Social Welfare Officers are said to be the “eyes and ears” of the Court. The SWO’s recommendations are not binding but generally persuasive. The SWO interviews the parents separately and then observes the interactions between the parents and the Children. It goes without saying that parents are usually their “best selves” when they meet with the SWO.
The Court does not resolve the underlying hostilities between the parties resulting in an endless cycle of Court battles.
Often more issues arise between the parties and/or there has been non-compliance with the Court Order. If parties cannot cooperate and continue to fight, they have a long road of Court applications ahead of them until the children are 18 or complete university.
Where there is non-compliance, a party can apply for enforcement of the Order, including Penal Notices and committing the other party to imprisonment. An application for committal is seen as a remedy of last resort in view of the impact they may have on the child. Normally, the Court will first consider whether the Order can be supplemented or amended in any way to make it workable. In Re C (children) (contact order: variation)  All ER (D) 167 (Nov), a case involving enforcement of contact and an order under section 91(14) of the Children Act 1989 (ChA 1989), Thorpe LJ said: “Where a contact order is not operating smoothly, the court that made the order has a continuing responsibility to strive to make it work, and that responsibility is all the greater where a litigant in person is before the court and plainly frustrated by the obstruction.” This may result in unnecessary legal battles one Order after the other over child-related issues in an attempt to “make it work”, which is time consuming and costly.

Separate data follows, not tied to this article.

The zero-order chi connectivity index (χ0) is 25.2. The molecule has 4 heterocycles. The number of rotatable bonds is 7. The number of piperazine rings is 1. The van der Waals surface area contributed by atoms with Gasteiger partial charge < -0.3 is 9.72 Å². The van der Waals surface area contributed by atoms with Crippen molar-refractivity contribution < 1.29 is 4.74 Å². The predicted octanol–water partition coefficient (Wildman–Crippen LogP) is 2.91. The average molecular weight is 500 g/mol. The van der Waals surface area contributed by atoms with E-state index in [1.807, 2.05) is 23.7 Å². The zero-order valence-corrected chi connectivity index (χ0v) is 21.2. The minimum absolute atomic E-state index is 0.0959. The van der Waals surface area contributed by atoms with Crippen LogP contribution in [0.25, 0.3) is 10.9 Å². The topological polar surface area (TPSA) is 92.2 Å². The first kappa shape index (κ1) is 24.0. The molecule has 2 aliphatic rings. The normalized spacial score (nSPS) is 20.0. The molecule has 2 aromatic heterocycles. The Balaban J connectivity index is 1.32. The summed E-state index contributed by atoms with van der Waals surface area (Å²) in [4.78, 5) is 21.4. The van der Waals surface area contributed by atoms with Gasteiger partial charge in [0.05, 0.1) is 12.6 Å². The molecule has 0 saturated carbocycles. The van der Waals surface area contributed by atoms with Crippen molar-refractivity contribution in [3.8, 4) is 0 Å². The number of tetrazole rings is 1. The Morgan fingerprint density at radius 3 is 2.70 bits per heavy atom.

Alternative Dispute Resolution
Before resorting to Court litigation, parties should always consider alternative dispute resolution:
Parties try to resolve their issues with the assistance of an independent third party. The benefit of mediation is that it is a collaborative process that can be done through multiple sessions. Parties express their views and concerns, and the mediator helps them work towards a middle ground. Mediation is a confidential process. It can address big and small issues, introduce guidelines, and help parties communicate better between themselves. Mediation is voluntary and parties can stop if it is not working at any time. Anything said in mediation is not binding until it is incorporated into a mediation agreement and made into a Court Order. Anything said in mediation cannot be used in Court.